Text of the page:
You will learn how the industry works and gain the skills and technological knowledge needed to design, assess and improve electrical and electronic systems.
You may begin by learning the concepts and principles that are the foundation of engineering, before choosing an area to specialise in for the later years of your course. For electrical engineering students, these include energy generation and transmission, electrical installations, computer hardware or software, cyber security and signal processing. An electronic engineering course may involve modules in electromagnetism, digital electronic systems or mobile robotics.
How you’ll learn
Courses vary in length from three to five years, with your time split between lectures, tutorials and workshops, as well as practical sessions in the lab or computer workshops. You’ll hone your teamwork during group projects, so you’ll acquire the ability to argue your ideas, analyse those of others and work towards a common goal.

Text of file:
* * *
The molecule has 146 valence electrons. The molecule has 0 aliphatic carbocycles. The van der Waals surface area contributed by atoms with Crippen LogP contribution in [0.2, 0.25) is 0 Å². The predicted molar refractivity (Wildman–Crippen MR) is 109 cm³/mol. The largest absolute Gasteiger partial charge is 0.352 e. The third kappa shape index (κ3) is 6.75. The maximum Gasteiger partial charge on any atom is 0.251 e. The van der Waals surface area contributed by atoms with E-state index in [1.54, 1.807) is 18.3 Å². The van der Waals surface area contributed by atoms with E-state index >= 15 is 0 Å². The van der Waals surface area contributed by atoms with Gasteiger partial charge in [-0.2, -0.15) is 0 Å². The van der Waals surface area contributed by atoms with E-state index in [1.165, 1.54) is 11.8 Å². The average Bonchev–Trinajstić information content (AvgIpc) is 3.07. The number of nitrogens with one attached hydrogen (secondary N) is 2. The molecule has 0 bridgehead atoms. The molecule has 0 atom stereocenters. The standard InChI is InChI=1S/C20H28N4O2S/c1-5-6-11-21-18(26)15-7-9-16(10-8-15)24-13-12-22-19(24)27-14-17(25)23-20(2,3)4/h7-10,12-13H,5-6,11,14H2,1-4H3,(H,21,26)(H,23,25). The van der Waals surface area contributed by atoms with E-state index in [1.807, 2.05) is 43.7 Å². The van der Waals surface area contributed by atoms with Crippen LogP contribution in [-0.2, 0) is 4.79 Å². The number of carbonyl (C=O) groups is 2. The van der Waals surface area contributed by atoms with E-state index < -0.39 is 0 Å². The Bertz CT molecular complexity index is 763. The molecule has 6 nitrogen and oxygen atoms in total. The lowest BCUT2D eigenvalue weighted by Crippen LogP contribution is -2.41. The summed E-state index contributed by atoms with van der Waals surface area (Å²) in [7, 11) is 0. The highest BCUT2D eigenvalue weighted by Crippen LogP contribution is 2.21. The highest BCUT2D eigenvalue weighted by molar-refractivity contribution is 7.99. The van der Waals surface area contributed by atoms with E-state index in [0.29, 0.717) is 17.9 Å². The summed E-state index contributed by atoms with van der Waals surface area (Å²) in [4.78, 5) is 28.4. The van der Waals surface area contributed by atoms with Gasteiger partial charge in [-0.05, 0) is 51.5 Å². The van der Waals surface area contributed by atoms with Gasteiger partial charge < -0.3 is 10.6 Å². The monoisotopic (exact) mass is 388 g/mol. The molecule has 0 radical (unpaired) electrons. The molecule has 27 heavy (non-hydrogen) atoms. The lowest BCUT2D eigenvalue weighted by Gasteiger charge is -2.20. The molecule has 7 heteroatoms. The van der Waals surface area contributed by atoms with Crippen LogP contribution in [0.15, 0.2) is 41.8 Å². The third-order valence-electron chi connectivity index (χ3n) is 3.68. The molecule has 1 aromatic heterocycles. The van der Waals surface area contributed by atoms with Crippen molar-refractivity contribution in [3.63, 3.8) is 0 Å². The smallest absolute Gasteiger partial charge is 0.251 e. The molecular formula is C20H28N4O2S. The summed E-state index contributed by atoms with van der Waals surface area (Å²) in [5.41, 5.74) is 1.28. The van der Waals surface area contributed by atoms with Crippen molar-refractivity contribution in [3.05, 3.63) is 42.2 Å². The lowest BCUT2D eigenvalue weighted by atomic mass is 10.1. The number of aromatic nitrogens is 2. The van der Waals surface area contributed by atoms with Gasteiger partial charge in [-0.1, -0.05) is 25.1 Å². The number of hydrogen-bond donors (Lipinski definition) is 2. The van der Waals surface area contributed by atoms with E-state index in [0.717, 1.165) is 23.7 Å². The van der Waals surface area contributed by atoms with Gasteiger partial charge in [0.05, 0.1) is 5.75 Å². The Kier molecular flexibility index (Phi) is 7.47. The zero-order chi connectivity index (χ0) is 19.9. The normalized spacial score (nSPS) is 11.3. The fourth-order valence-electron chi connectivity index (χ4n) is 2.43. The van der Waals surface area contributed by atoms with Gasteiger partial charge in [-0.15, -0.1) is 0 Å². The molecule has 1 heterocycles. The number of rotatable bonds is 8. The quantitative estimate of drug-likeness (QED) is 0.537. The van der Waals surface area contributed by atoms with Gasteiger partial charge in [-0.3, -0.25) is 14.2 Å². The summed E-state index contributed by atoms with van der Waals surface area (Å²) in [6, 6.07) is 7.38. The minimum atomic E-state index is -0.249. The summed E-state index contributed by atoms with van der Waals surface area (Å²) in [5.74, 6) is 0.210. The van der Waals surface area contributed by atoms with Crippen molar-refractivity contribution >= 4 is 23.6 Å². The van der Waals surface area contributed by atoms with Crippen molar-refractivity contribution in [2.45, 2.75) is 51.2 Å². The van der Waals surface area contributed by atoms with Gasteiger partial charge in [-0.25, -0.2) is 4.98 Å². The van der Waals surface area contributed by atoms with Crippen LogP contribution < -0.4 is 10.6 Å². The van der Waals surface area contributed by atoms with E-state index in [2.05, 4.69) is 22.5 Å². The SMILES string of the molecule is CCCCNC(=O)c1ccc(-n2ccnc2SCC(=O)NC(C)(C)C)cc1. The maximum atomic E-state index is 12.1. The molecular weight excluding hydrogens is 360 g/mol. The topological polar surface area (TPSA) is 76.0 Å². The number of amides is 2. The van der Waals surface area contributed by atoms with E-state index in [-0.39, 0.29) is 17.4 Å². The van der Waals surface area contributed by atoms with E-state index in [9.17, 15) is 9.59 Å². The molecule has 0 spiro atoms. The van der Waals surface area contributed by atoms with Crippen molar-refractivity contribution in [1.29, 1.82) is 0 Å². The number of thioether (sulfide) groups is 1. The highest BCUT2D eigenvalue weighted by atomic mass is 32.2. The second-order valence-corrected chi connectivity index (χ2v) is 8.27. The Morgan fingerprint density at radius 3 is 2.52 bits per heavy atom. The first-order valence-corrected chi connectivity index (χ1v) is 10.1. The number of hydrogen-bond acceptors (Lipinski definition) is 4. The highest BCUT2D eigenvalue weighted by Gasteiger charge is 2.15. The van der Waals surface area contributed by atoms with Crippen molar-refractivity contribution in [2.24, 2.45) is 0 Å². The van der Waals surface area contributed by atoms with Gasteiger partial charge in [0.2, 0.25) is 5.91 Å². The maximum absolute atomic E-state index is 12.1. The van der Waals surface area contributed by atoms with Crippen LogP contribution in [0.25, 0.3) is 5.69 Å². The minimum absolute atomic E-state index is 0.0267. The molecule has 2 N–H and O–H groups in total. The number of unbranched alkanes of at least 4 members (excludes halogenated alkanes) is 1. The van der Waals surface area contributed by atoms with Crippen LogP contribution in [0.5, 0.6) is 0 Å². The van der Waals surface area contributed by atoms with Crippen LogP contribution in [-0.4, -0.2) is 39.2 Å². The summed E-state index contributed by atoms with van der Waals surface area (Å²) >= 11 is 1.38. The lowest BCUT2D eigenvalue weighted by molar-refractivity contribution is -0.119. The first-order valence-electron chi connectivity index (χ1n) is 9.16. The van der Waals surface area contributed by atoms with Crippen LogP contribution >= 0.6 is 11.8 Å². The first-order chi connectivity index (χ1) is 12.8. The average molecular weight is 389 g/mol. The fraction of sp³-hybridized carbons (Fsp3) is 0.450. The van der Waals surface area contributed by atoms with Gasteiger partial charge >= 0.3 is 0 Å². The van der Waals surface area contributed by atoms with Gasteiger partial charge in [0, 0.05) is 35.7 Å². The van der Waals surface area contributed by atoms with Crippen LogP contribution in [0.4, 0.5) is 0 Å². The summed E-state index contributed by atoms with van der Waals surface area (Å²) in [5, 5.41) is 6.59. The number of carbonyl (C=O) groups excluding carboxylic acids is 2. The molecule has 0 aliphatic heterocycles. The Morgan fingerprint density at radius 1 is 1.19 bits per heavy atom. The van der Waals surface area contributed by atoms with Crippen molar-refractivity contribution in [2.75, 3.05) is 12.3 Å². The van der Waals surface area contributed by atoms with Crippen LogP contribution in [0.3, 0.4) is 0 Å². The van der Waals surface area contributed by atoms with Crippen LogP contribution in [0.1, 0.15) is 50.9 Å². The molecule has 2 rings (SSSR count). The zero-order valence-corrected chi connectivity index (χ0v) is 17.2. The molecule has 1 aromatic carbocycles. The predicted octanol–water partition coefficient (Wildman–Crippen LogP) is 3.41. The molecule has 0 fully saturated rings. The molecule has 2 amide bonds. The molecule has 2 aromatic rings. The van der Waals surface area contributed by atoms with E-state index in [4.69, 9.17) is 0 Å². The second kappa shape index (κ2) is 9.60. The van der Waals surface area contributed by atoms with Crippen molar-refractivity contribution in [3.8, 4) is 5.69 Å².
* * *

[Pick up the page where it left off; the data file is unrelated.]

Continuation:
Ask universities about their links with industry: many offer sandwich placements that will see you graduate with real-world experience. Some offer a year abroad as part of your degree.
There will likely be a significant amount of coursework as part of your assessment, plus written exams.
These vary. The more selective universities will require maths or further maths and usually physics. Further maths, computing or computer science, or design technology will help your application.
What job can you get?
There’s a huge demand for electrical engineering graduates, and starting salaries are high. Obvious job choices will be in electronics companies, telecommunications firms and satellite businesses, but the list could include software companies and even hospitals.
Work in the construction industry is another option, perhaps in consultancy, or for a security firm which needs new ways of protecting property. There will also be opportunities in the aerospace, automotive, energy and IT sectors.